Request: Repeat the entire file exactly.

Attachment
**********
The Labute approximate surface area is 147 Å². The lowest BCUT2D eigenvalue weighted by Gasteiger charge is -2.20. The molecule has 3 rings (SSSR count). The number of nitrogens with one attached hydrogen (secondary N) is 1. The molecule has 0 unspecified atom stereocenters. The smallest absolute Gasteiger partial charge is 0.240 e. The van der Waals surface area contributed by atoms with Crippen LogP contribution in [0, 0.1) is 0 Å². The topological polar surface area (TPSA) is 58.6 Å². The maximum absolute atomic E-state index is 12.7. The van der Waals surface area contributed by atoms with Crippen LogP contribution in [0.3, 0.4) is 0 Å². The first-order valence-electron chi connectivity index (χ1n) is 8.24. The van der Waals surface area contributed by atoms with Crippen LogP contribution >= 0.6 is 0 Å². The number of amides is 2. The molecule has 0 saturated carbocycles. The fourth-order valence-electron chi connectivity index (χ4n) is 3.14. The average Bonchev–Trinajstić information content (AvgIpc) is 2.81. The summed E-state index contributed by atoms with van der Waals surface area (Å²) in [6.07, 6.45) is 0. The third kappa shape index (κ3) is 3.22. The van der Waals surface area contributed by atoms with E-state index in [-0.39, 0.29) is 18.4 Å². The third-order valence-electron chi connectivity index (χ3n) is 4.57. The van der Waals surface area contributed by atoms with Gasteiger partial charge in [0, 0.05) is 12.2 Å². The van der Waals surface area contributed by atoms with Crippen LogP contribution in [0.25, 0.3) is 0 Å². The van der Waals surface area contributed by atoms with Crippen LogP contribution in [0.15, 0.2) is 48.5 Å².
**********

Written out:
The Labute approximate surface area is 147 Å². The lowest BCUT2D eigenvalue weighted by Gasteiger charge is -2.20. The molecule has 3 rings (SSSR count). The number of nitrogens with one attached hydrogen (secondary N) is 1. The molecule has 0 unspecified atom stereocenters. The smallest absolute Gasteiger partial charge is 0.240 e. The van der Waals surface area contributed by atoms with Crippen LogP contribution in [0, 0.1) is 0 Å². The topological polar surface area (TPSA) is 58.6 Å². The maximum absolute atomic E-state index is 12.7. The van der Waals surface area contributed by atoms with Crippen LogP contribution in [0.3, 0.4) is 0 Å². The first-order valence-electron chi connectivity index (χ1n) is 8.24. The van der Waals surface area contributed by atoms with Crippen LogP contribution >= 0.6 is 0 Å². The number of amides is 2. The molecule has 0 saturated carbocycles. The fourth-order valence-electron chi connectivity index (χ4n) is 3.14. The average Bonchev–Trinajstić information content (AvgIpc) is 2.81. The summed E-state index contributed by atoms with van der Waals surface area (Å²) in [6.07, 6.45) is 0. The third kappa shape index (κ3) is 3.22. The van der Waals surface area contributed by atoms with E-state index in [-0.39, 0.29) is 18.4 Å². The third-order valence-electron chi connectivity index (χ3n) is 4.57. The van der Waals surface area contributed by atoms with Gasteiger partial charge in [0, 0.05) is 12.2 Å². The van der Waals surface area contributed by atoms with Crippen LogP contribution in [0.25, 0.3) is 0 Å². The van der Waals surface area contributed by atoms with Crippen LogP contribution in [0.15, 0.2) is 48.5 Å².